ok( defined $obj && $obj->isa('Some::Module') );

to safeguard against your test script blowing up.

You can also test a class, to make sure that it has the right ancestor:

isa_ok( 'Vole', 'Rodent' );

It works on references, too:

isa_ok( $array_ref, 'ARRAY' );

The diagnostics of this test normally just refer to 'the object'. If you'd like them to be more specific, you can supply an $object_name (for example 'Test customer').

my $obj = new_ok( $class );
my $obj = new_ok( $class => \@args );
my $obj = new_ok( $class => \@args, $object_name );

A convenience function which combines creating an object and calling isa_ok() on that object.

It is basically equivalent to:

my $obj = $class->new(@args);
isa_ok $obj, $class, $object_name;

If @args is not given, an empty list will be used.

This function only works on new() and it assumes new() will return just a single object which isa $class.

subtest $name => \&code;

subtest() runs the &code as its own little test with its own plan and its own result. The main test counts this as a single test using the result of the whole subtest to determine if its ok or not ok.

For example...

 use Test::More tests => 3;

 pass("First test");

 subtest 'An example subtest' => sub {
     plan tests => 2;

     pass("This is a subtest");
     pass("So is this");

 pass("Third test");

This would produce.

ok 1 - First test
    # Subtest: An example subtest
    ok 1 - This is a subtest
    ok 2 - So is this
ok 2 - An example subtest
ok 3 - Third test

A subtest may call skip_all. No tests will be run, but the subtest is considered a skip.

subtest 'skippy' => sub {
    plan skip_all => 'cuz I said so';
    pass('this test will never be run');

Returns true if the subtest passed, false otherwise.

Due to how subtests work, you may omit a plan if you desire. This adds an implicit done_testing() to the end of your subtest. The following two subtests are equivalent:

subtest 'subtest with implicit done_testing()', sub {
    ok 1, 'subtests with an implicit done testing should work';
    ok 1, '... and support more than one test';
    ok 1, '... no matter how many tests are run';

subtest 'subtest with explicit done_testing()', sub {
    ok 1, 'subtests with an explicit done testing should work';
    ok 1, '... and support more than one test';
    ok 1, '... no matter how many tests are run';

Sometimes you just want to say that the tests have passed. Usually the case is you've got some complicated condition that is difficult to wedge into an ok(). In this case, you can simply use pass() (to declare the test ok) or fail (for not ok). They are synonyms for ok(1) and ok(0).

Use these very, very, very sparingly.

Module tests

Sometimes you want to test if a module, or a list of modules, can successfully load. For example, you'll often want a first test which simply loads all the modules in the distribution to make sure they work before going on to do more complicated testing.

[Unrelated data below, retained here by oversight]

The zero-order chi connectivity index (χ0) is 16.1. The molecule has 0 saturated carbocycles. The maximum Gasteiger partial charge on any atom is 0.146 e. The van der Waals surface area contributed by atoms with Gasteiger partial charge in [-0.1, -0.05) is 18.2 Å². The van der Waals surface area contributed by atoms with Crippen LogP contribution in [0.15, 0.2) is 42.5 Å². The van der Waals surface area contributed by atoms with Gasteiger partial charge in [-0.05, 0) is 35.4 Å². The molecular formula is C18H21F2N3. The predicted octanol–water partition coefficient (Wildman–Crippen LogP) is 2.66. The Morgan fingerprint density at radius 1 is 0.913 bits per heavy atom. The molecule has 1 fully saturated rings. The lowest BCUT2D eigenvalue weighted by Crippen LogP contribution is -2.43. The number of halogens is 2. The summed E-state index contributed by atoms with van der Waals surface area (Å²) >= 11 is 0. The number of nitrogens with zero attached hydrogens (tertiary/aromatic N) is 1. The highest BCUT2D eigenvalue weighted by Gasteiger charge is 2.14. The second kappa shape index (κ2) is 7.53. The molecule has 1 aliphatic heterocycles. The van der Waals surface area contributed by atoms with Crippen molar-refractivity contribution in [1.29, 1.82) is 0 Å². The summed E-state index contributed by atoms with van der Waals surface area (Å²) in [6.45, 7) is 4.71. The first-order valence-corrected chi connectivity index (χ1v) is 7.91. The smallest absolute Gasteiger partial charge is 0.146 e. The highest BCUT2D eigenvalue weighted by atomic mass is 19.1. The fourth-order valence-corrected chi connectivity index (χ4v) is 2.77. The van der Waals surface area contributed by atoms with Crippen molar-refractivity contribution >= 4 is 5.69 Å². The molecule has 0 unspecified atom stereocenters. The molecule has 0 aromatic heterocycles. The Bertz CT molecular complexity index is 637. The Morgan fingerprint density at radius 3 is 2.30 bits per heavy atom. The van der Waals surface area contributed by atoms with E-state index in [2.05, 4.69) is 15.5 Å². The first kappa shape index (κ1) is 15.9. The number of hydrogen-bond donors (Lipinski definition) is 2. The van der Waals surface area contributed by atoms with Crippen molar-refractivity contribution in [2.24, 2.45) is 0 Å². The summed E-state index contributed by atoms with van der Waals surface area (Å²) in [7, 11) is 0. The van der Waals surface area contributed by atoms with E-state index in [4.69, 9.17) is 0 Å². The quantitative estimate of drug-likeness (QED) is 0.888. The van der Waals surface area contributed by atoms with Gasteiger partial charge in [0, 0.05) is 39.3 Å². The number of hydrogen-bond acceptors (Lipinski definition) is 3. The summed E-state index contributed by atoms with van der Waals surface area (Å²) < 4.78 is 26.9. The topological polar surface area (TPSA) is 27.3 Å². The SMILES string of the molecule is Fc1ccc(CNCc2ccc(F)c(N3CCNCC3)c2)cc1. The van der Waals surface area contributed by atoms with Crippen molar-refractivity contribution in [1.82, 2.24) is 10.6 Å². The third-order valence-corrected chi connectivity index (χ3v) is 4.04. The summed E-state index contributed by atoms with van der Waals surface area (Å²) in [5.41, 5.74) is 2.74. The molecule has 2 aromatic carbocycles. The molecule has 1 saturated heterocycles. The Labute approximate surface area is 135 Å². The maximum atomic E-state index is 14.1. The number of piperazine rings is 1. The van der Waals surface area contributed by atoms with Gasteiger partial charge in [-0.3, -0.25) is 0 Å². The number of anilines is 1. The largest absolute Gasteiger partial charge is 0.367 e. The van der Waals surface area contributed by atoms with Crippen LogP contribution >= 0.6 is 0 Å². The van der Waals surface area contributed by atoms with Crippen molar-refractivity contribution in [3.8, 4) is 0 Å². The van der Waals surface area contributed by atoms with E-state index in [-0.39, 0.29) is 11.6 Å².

For such purposes we have use_ok and require_ok.


Tries to require the given $module or $file. If it loads successfully, the test will pass. Otherwise it fails and displays the load error.

require_ok will guess whether the input is a module name or a filename.

No exception will be thrown if the load fails.

# require Some::Module
require_ok "Some::Module";

# require "Some/";
require_ok "Some/";

# stop testing if any of your modules will not load
for my $module (@module) {
    require_ok $module or BAIL_OUT "Can't load $module";
BEGIN { use_ok($module); }
BEGIN { use_ok($module, @imports); }

Like require_ok, but it will use the $module in question and only loads modules, not files.

If you just want to test a module can be loaded, use require_ok.

If you just want to load a module in a test, we recommend simply using use directly. It will cause the test to stop.

It's recommended that you run use_ok() inside a BEGIN block so its functions are exported at compile-time and prototypes are properly honored.

If @imports are given, they are passed through to the use. So this:

BEGIN { use_ok('Some::Module', qw(foo bar)) }

is like doing this:

use Some::Module qw(foo bar);

Version numbers can be checked like so:

# Just like "use Some::Module 1.02"
BEGIN { use_ok('Some::Module', 1.02) }

Don't try to do this:


    ...some code that depends on the use...
    ...happening at compile time...

because the notion of "compile-time" is relative. Instead, you want:

BEGIN { use_ok('Some::Module') }
BEGIN { ...some code that depends on the use... }

If you want the equivalent of use Foo (), use a module but not import anything, use require_ok.

BEGIN { require_ok "Foo" }

Complex data structures

Not everything is a simple eq check or regex. There are times you need to see if two data structures are equivalent. For these instances Test::More provides a handful of useful functions.

NOTE I'm not quite sure what will happen with filehandles.

is_deeply( $got, $expected, $test_name );